Co-Pilot Spotlight: Aleksandra Ørbeck-Nilssen

Posted on September 24, 2017 by Cora Boyd

The Co-Pilot Spotlight navigates into the minds and experiences of travel professionals and professional travelers. Join us with Aleksandra Ørbeck-Nilssen, documentary presenter, actress, yoga instructor, and CEO and Founder of Nanofasa Conservation Trust in Namibia.

OTPYM: Where was the first place you ever traveled?

Aleksandra: Normandie, France

Where is the last place you visited?


Where is next for you? Why?

Paris, LA, London, NYC, Munich and Namibia. I’m traveling for a month now to raise awareness around the importance of learning from our ancestors and saving our home. And also to fundraise for my project with the SAN people in Namibia.

Why do you choose to travel?

I like to think about the world as a house we live in, where every country is just another room in that house. Every room has a purpose, and every person that lives in each room needs something from another room to survive. We all have something to learn from each other. But the only way we will find out is by traveling

How has travel helped to define your world view?

Traveling and meeting different nature, cultures and wildlife has help me understand that culture and nature are the colours of our world, colours of diversity that teach us about how much we still have to discover, learn and take responsibility for. It has made me come an active participant on Earth.

Where is the favorite place you’ve traveled and why?

My favorite place is the Namib desert in Namibia. The desert is for me a representation of freedom, life, endlessness, creativity, opportunity and space, but also a place of loneliness, struggle, limitation, death and imprisonment. So it’s a destinations that widens my horizon and challenges me at the same time. I love that. And then having worked with the Ju/´hoansi Bushmen for 7 years in the land of giants, I must say that the Nyae Nyae area in the North of Namibia is one of the most wonderful places in the world.

When on your travels have you felt the most out of your comfort zone?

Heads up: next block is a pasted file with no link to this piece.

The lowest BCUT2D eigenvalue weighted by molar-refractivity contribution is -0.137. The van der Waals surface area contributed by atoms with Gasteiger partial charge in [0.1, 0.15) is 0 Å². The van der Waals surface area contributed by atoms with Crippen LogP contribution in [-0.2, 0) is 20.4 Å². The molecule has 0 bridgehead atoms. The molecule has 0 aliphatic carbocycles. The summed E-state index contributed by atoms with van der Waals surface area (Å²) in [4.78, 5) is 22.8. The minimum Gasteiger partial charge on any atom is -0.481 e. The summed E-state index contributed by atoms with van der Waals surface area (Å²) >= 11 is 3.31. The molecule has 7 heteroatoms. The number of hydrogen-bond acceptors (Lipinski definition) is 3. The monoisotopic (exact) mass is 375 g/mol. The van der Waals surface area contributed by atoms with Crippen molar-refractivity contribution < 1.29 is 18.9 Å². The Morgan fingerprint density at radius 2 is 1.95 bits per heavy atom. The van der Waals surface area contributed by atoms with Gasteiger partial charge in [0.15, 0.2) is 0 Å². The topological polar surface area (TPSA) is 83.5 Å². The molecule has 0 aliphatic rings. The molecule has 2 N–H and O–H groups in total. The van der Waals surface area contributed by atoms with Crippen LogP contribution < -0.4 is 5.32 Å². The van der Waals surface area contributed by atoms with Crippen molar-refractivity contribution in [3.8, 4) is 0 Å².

I walked 1490 km on foot across Namibia with two Ju/´hoansi San people in April this year. We traveled without money and had to live off what we could find, or what was gifted to us. It ‘s was one of the wildest experiences in my life to walk in the ancient footsteps of the SAN

Who is the most interesting person you have ever met while traveling and why?

I have met many interesting people in my life of traveling from a treasure hunter to a tandem surfer, but the person that changed my life and later became my bushman mother. She gave me a name and told me that I am everything that I see. She thought me that if we all share we all have enough and that if we can heal ourselves we can heal the earth.

What is the most adventurous food you have tried while on the road?

Fire roasted tortoise and porcupine

What’s the next trend in travel?

In our world there are very few places where we can experience silence and stillness. Our senses are over stimulated with noise and constant input. Overload of information both audibly and visually is stretching our nervous system and we are no longer capable of connecting to ourselves.

So think the next trend in travel is to travel deeper, which means to reconnect to either nature, silence, roots and ancestors. People are tired of just being spectators of the world, we want to experience, matter, contribute and learn.

We want an upgrade in life, in conservation or how we perceive the world.

I believe it’s people from all walks of lives that will go on these holidays, and for many different reasons – some simply for the locations, but most because they want to try new things, learn from people who lead their lives differently, get creative, or even seeking personal transformation and inspiration. But it boils down to a personal experience in natural surroundings that happen to contribute and give back to nature, people, wildlife or culture.

Any funny anecdotes from the road?

It was a late afternoon. My 4×4 car was way over passenger capacity, a five-seater car had turned in to a bush bus for 25 Ju/´hoansi people. We had just attended a meeting, and transport is hard to come by in the bush so my car was the only option. We had driven for 4 hours through the bushes, when suddenly the old head man pricks on the shoulder and tells me that he wants to talk to me. I knew that I still had to drive another few hours to get back to where I needed to stay after dropping the majority of the people off, so I asked him why we couldn’t talk in the car. He insisted that we should stop. It looked like it was something important, so I stopped the car hesitantly and we got out and sat down on the ground. Suddenly one guy notices a snake, and a long tale about the snake followed. I watch the sun go down feeling more and more stressed about the sun going down and all the elephants I would have to drive pass during the dark night to get back to camp. The old man starts a long monologue, it was almost like he was telling a story of our day. I listened impatiently, but then suddenly I see him reaching for something in his bow and arrow bag. He pulls out a 10 Namibian Dollar note and asks me if I can buy him a tooth brush.

I said off course and asked him if that was what he wanted to talk to me about. He answered yes. That was the day I learned about the small things and that there is significance in all things.